Good Will Come From the Sea by Christos Ikonomou,

Want to know what 'austerity' feels like? This book tells the tales of city folk forced back to the 'home' islands to scrape by.

Solidarity and justice, that's what finally took Tasos. Solidarity and justice – empty words that poor people say, not because they believe in them, but because they're poor.

The ordinary Greeks have been bashed about and their lives have been boiled down to $$$.

All those motherfucking politicians, Greeks and foreigners both, are going to send us back to caveman days. We'll all be living in caves, with clubs and animal skins. We'll be lucky if we still have fire.

These stories show you how austerity hurts, kills, and emotionally scars people. This whole generation of young Greeks is fucked.

...then we said how scary it all was, how scary to struggle to build a life for yourself all over again from the beginning, trying to banish the greatest of all fears, which isn't the fear of death but the fear of life, the fear of living, the fear of living a life in fear, the fear of life that makes us die a bit every day.

I wish I could find a copy of this book in Greek. I want to feel the rage, and frustration of these Athenians. Sold out by the politicians, their futures sacrificed to balance the budget.

Sometimes I think, we lost our jobs, our homes, our lives – why can't we lose our memory, too? Why? Why did they take everything else but leave us our memory? Why couldn't they take that, too, while they were at it?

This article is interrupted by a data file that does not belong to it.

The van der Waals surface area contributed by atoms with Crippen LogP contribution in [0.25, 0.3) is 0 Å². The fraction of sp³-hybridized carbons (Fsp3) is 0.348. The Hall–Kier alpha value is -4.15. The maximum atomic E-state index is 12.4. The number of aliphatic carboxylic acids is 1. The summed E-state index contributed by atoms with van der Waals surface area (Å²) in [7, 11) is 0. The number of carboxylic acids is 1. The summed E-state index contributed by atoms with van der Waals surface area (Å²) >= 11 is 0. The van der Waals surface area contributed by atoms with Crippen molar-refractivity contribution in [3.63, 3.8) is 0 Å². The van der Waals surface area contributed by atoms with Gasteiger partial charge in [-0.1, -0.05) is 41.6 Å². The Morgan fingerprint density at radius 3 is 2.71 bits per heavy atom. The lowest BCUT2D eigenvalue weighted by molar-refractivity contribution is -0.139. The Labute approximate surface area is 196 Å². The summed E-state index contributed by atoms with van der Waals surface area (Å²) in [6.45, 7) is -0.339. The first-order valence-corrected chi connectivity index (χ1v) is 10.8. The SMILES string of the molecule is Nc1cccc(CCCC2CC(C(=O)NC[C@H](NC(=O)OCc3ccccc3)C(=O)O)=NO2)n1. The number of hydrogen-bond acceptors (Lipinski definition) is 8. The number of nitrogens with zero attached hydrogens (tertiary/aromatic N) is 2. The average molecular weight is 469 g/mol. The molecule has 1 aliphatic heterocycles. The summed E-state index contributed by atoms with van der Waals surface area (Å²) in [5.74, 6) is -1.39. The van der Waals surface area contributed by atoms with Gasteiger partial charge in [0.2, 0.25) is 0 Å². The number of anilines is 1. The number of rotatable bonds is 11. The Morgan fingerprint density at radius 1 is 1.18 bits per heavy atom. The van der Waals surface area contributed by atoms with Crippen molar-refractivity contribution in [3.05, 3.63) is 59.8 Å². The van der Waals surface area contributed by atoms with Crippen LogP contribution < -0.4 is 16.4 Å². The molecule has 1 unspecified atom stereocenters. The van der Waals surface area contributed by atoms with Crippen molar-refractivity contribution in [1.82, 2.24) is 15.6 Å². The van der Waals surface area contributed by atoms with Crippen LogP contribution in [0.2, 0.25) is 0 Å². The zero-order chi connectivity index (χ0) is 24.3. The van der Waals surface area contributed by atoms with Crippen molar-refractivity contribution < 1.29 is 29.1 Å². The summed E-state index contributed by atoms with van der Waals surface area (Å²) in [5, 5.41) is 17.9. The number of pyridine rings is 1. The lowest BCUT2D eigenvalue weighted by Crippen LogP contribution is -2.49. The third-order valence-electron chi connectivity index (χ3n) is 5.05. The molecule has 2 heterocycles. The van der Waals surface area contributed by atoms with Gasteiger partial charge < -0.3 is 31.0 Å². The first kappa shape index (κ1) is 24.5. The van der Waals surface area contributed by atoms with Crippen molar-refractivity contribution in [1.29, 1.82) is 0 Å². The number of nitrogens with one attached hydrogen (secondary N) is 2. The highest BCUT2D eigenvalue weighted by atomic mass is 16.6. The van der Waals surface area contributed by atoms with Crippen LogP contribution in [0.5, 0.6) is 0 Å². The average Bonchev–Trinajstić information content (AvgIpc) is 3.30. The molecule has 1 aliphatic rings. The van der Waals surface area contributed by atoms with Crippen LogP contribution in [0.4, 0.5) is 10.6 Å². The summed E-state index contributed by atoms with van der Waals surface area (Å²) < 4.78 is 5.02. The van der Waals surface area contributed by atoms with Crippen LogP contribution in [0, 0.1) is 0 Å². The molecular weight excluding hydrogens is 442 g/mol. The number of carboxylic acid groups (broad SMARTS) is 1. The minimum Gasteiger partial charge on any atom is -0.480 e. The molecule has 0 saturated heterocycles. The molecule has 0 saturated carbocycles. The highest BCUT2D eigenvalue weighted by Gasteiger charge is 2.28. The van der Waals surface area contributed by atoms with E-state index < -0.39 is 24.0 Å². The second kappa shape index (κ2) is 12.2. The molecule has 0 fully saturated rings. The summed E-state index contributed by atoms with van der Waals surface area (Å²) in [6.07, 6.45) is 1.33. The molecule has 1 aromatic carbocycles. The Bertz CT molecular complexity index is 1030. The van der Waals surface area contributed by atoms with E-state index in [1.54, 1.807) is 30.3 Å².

Becoming poor isn't what breaks you. What breaks you is remembering that you didn't used to be poor. That's what breaks you.

The author has a powerful writing style.

This place is to blame. No doubt. The island is to blame for sure. On an island there's nowhere to hide. In a city you're a stranger among strangers but don't feel like one because everyone is. Here, on the island, everyone knows you, you know everyone, and yet you feel like a stranger because that's what you'll always be.

Though the quotes may make it sound like a dark, and depressing book, there are moments of humour in there too. The author wrote another book about the stories of other humans stuck in the meat grinder of history, “Something Will Happen, You'll See”.

Money. The alpha and the omega. Where everything begins and where everything ends. All the rest is small print. And whoever won't admit it is a fool or a liar. That's why poor people are eternally cursed. Because they don't hate money, only those who have it. They hate money not because it exists, but because it isn't theirs. That's why they're cursed forever, that's why they'll never gain any power. Because what they want isn't to stop being poor, but to be rich.

This book will stand as a testament to the pain inflicted on the people. Some books are tough to read, but we need to read about the plights of our fellow man to empathize with them, and (hopefully) learn from our mistakes.

...how did we end up like this, how did we sour on one another so much, how can it be that on a tiny island like this we can't live together, just a drop of a place and we're at one another's throats, you call us rats and we call you foreigners, and then I wonder if we were always like this, if the fact that we could cheat one another, steal from one another is what kept us together all these years, if it was the lying the cheating and fake money, if that's the only reason we put up with one another, that's the sort of stuff I think about when I sit here late into the night and my soul hurts, because I don't know what's worse, to love your country because you're ripping it off or to hate it because you can't do that anymore, and I think how now that the money is gone we have to find something else to keep us together, but I can't think of what, I can't see that there's anything left, there's just nothing, nothing, nothing...

(I had to write comments between each quote to break up the quote formatting)

Rating: ★★★★ Book #66 in my My 2020 Reading Challenge

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